Good times , Jaya! Don’t ya just hate it when you miss read a map! Darn! Sounds like you are off to a great start! Good for you!

  6. JayaMaeon 14 Apr 2011 at 3:16 pm

    Haha, Bonnie, I’m still recovering from the ride too! If you look closely at the photo of you and me, my right eye doesn’t look good… apparently, I just wanted to take home some of Whiskeytown with me! πŸ˜‰

    My husband was teasing me after my eye injury, saying that maybe I shouldn’t do any more rides during the school semester. But, since I’ve never been one to follow the rules, I think I’ll be signing up for Cache Creek (which is 10 days before final exams). Katie said she might be going to Cache Creek too! Will you be there?

    Gary, thanks for your support. You and Mom are my number #1 cheerleaders.

    And Carol, I plan to improve my map reading skills by the next ride! πŸ™‚

  7. Naton 14 Apr 2011 at 4:26 pm

    Wow, what an amazing and inspirational story! I am glad you finished the race and kept your head up πŸ™‚ which left you with an eye injury, but I am glad you are feeling better!! Keep the stories rolling πŸ˜‰

    Love, Nat

  8. Chrison 14 Apr 2011 at 7:16 pm

    WOW Jaya! I AM SO PROUD OF YOU!!! You did it!!! It sounds like it was an amazing experience and you got to meet so many great people! And Asali sounds like such a trooper, you’re so lucky to have such a great connection with a great horse! I can remember how not too long ago you were so nervous about the Tevis cup, and now its come and gone! We need to work together again so I can hear all about everything first hand! i hope school is going well also. πŸ™‚

  9. JayaMaeon 15 Apr 2011 at 4:45 am

    Thank you, Nat and Chris. I am so glad you guys are enjoying my blog – thanks for reading! I appreciate the support and encouragement.

    Chris, I am still nervous about the Tevis Cup… this is just the beginning of the journey. The Tevis Cup is 100 miles. So far, we’ve only attempted one 25 mile competition… we have a long way to go, but I’m excited for what’s in store for us. I’m planning on riding the Tevis in 2013.

  10. Ann Byrnson 18 Apr 2011 at 3:24 pm

    Congrats to you and Asali on completing your first 25 mile endurance test! I have referred someone who owns a BLM Mustang to your site.

  11. J. Ramseyer MDon 18 Apr 2011 at 5:07 pm

    Hi Jaya,

    this is Dr Ramseyer who pulled the debris out of your eye at the end of this amazing ride. It was so sweet of you to send the card. Our clinic team enjoyed taking care of you. When I left the clinic, there was another horse trailer in the parking lot with several horses, at first I thought you had not made it out yet, then received an update from Jane that you had, indeed, watered your horse and were picked up by your family. They were keeping an eye out for you and your horse. Asali sounds like a great friend, and your description makes me want to try endurance riding.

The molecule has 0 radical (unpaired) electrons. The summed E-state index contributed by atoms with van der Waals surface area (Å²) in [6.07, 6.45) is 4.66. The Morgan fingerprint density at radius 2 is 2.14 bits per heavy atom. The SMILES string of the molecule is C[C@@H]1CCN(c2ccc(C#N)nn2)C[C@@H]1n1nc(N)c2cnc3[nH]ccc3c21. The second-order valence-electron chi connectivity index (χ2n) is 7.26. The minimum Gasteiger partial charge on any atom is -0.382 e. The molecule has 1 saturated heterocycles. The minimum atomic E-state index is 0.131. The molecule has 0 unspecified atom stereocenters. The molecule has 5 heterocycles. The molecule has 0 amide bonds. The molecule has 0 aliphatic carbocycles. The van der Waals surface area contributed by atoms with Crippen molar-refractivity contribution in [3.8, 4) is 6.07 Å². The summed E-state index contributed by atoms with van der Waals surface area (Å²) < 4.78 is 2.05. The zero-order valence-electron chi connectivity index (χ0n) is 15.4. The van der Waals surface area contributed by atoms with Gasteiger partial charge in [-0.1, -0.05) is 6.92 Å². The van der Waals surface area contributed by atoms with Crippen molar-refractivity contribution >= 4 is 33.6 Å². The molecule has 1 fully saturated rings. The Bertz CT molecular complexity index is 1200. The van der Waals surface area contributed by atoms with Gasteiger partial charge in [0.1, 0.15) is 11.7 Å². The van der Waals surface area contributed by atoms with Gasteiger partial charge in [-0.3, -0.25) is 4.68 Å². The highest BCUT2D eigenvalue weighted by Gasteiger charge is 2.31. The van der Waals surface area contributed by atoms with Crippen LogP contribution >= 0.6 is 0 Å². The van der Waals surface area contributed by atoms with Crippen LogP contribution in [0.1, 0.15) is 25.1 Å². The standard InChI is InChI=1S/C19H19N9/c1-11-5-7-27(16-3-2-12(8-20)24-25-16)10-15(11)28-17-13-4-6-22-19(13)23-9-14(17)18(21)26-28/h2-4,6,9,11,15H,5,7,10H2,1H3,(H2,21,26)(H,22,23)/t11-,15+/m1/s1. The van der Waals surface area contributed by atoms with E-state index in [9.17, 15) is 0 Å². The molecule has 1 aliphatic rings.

I’ve only done dressage, which seems very tame compared to what you describe.

    We are all glad you have healed well. Stop and say hello next time you are in Redding, and wear goggles on your next ride!

    All the best from the Sunset Urgent Care team

  12. Kimion 19 Apr 2011 at 1:37 am

    Hey Jaya, wonderful to read your page. We are new to endurance as well, and are on a 4/5 year Tevis plan (2015/2016 maybe?) ;). We are in the South East region though, so it is a bit more of an ordeal to head out that far. Glad to see you made it through your first LD relatively unscathed, and your story of turning back on the trail reminded me of one my cohort has from a ride last season! Marco and I just tried our first 50, but unfortunately were pulled, found out we are not coming close to electrolyting enough and he got a mild case of thumps. Live and learn ;). We will be trying again here shortly. It is nice to see someone with the positive attitude who embraces challenges so well… you have the attitude of an endurance rider! You will go far with such a wonderful outlook. I feel the same way and many of your thoughts you posted were hitting close to home. Have fun, and remember, to finish is to win ;). I left my website if you are bored and would like to take a look at our region a little. Have a wonderful day, and get out there and ride!

  13. JayaMaeon 19 Apr 2011 at 3:37 am

    Dr. Ramseyer,

    Thanks for stopping by and reading my blog. And you are so welcome for the card! It was so refreshing to meet an entire staff in health care who are not only good at what they do, but love what they do! You guys got me pumped to graduate nursing school this year!

    Keep up with the dressage – I have a lot of respect for that discipline. I took a few dressage lessons, but never stayed with it!

    I hope if we ever run into each other again, it’s either on horseback or when I’m a nurse (as opposed to a patient).

    Thanks again for saving my eye. πŸ˜‰


  14. JayaMaeon 19 Apr 2011 at 3:40 am


    Thank you for your comment. Your words were encouraging!

    I love to get in touch with other endurance riders and share horse stories, so feel free to write often! I will definitely check out your website – looking forward to it!

    Happy Trails,

Trackback URI | Comments RSS

Leave a Reply

CommentLuv badge